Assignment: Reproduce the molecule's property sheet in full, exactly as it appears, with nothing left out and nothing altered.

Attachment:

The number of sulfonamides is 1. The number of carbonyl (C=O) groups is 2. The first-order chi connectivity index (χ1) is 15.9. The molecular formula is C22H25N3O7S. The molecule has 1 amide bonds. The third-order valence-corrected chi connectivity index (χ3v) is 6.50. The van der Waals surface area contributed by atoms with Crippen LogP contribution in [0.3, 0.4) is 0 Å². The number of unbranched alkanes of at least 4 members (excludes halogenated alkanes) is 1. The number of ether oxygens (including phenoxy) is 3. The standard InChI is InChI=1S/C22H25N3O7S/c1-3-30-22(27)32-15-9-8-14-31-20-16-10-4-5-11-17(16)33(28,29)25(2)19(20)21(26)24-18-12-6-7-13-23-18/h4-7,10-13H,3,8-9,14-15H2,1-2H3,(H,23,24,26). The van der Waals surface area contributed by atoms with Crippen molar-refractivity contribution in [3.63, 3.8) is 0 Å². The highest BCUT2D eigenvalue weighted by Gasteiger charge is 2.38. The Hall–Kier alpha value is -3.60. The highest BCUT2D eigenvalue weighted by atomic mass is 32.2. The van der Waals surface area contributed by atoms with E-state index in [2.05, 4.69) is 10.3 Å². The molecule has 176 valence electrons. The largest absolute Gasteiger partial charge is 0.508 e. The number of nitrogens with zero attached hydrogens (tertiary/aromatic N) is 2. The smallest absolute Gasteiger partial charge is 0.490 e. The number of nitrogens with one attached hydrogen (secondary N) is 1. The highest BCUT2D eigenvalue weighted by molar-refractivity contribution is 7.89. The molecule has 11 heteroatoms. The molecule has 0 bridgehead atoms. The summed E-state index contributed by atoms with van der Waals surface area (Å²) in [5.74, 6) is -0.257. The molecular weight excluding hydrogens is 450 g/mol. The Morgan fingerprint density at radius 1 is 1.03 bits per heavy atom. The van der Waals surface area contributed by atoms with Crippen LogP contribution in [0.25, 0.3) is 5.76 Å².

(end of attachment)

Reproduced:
The number of sulfonamides is 1. The number of carbonyl (C=O) groups is 2. The first-order chi connectivity index (χ1) is 15.9. The molecular formula is C22H25N3O7S. The molecule has 1 amide bonds. The third-order valence-corrected chi connectivity index (χ3v) is 6.50. The van der Waals surface area contributed by atoms with Crippen LogP contribution in [0.3, 0.4) is 0 Å². The number of unbranched alkanes of at least 4 members (excludes halogenated alkanes) is 1. The number of ether oxygens (including phenoxy) is 3. The standard InChI is InChI=1S/C22H25N3O7S/c1-3-30-22(27)32-15-9-8-14-31-20-16-10-4-5-11-17(16)33(28,29)25(2)19(20)21(26)24-18-12-6-7-13-23-18/h4-7,10-13H,3,8-9,14-15H2,1-2H3,(H,23,24,26). The van der Waals surface area contributed by atoms with Crippen molar-refractivity contribution in [3.63, 3.8) is 0 Å². The highest BCUT2D eigenvalue weighted by Gasteiger charge is 2.38. The Hall–Kier alpha value is -3.60. The highest BCUT2D eigenvalue weighted by atomic mass is 32.2. The van der Waals surface area contributed by atoms with E-state index in [2.05, 4.69) is 10.3 Å². The molecule has 176 valence electrons. The largest absolute Gasteiger partial charge is 0.508 e. The number of nitrogens with zero attached hydrogens (tertiary/aromatic N) is 2. The smallest absolute Gasteiger partial charge is 0.490 e. The number of nitrogens with one attached hydrogen (secondary N) is 1. The highest BCUT2D eigenvalue weighted by molar-refractivity contribution is 7.89. The molecule has 11 heteroatoms. The molecule has 0 bridgehead atoms. The summed E-state index contributed by atoms with van der Waals surface area (Å²) in [5.74, 6) is -0.257. The molecular weight excluding hydrogens is 450 g/mol. The Morgan fingerprint density at radius 1 is 1.03 bits per heavy atom. The van der Waals surface area contributed by atoms with Crippen LogP contribution in [0.25, 0.3) is 5.76 Å².